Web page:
NBA Embraces Woke Mob, Will Paint New Message on Courts for Season Restart - Report


The NBA will make sure you don’t forget about the leftist political movement of the day when the league returns next month after a prolonged hiatus in response to the coronavirus pandemic.

“Black Lives Matter” will be written on the hardwood.

ESPN reported that the NBA and its players union have agreed to have those words painted on the courts of all three arenas inside the Walt Disney World Resort in Orlando, Florida.

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That is where the abruptly paused season will resume in July.

A lot has changed in the country since the middle of March, when the NBA suspended its season after players tested positive for the coronavirus.

Amid nationwide lockdowns pushed on us to counter the spread of COVID-19, an unarmed black man, George Floyd, was killed while in the custody of the Minneapolis Police Department.

The ensuing protests and riots and the burgeoning culture war have driven corporations and sports leagues to declare their support for Black Lives Matter, a radical political movement.

Will you watch the return of the NBA next month?

The NBA has sided with a mob that is aiming to take down the system that has made everyone in it, from team presidents to backup point guards, incredibly wealthy.

It has endorsed making you uncomfortable if you don’t support a group that aims to dismantle the nuclear family and topple the country’s founding principles.

If you didn’t know it, the lives of black people matter.

But Black Lives Matter is not a movement that prioritizes the lives of black and other minority Americans.

It is a far-left political movement with ambitions to attack the rule of law.

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The NBA will validate the group as the season reboots in a display of virtue signaling.

If you were hoping to tune in to sports in order to escape the hell on Earth of the last four months, don’t count on it.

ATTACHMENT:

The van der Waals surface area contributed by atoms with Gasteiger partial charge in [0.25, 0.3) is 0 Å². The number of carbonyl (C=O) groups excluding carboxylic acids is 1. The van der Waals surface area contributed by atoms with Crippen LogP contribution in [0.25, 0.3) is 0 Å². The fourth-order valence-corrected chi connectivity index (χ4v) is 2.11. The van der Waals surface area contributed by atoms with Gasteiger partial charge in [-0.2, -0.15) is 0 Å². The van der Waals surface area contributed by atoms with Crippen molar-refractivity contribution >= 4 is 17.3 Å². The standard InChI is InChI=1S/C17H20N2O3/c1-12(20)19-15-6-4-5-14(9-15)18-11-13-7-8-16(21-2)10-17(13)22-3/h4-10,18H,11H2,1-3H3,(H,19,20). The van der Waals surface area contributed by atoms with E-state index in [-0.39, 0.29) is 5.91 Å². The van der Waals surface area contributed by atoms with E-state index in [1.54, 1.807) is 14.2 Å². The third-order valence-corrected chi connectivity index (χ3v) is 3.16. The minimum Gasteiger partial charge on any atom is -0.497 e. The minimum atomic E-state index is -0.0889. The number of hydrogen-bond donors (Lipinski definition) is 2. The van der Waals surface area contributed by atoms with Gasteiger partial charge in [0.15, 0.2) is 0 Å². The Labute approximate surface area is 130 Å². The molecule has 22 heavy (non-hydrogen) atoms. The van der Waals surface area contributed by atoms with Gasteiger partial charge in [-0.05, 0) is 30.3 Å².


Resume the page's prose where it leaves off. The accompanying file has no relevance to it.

Basketball won’t be the escape you’re looking for; professional hoops will be a continuation of the politicization of every aspect of our culture.

NBA games, which could have brought Americans together, instead will remind you that you’re expected to bend the knee to a mob that is no longer content with kneeling for our flag.

It now wants to cancel that flag.

The league’s stars, most of them black and all of them wealthy beyond the dreams of most Americans, will continue being paid millions of dollars to play on a court that bears a statement that no longer represents racial equity.

The Black Lives Matter movement selectively chooses which black lives matter as it wages war, along with other leftist groups, on American life.

Will LeBron James wear a bracelet or a hoodie supporting Jasean Francis, 17, and Charles Riley, 16?

The two black teens were gunned down in Chicago last week, allegedly by 19-year-old Laroy Battle, who is also black, after they asked him how tall he was.

According to ABC News, Battle is quite tall, and the teens asked him about his height, as they hoped to someday be as vertically gifted.

Perhaps the teen duo could have gone on to do great things. We’ll never know.

Chicago police say Battle responded to their questions by shooting them to death.

The silence on the teens’ deaths from pro-BLM basketball stars is deafening.

NBA commissioner Adam Silver also hasn’t uttered a public statement about the slayings.

Will the league tell us that Francis and Riley mattered, or will the league ignore them and go on pretending that the Black Lives Matter movement is a credible organization worthy of having its name painted on NBA courts?

You already know the answer.

The Black Lives Matter movement is demanding that your family live a life without police officers.

And the NBA isn’t simply allowing them to become an advertiser.

The league is endorsing the group and everything it stands for with its despicable display of pandering.

Every human life, including those of overpaid activist athletes, is redeemable through Christ, and therefore matters.

But the NBA, through its decision to legitimize a hate group, is reminding us that professional basketball remains as nonessential to American society as it has been since March.

If the NBA’s decision to support a movement that wants to abolish police officers makes you feel uneasy, remember that it’s supposed to.

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Johnathan Jones has worked as a reporter, an editor, and producer in radio, television and digital media.
Johnathan "Kipp" Jones has worked as an editor and producer in radio and television. He is a proud husband and father.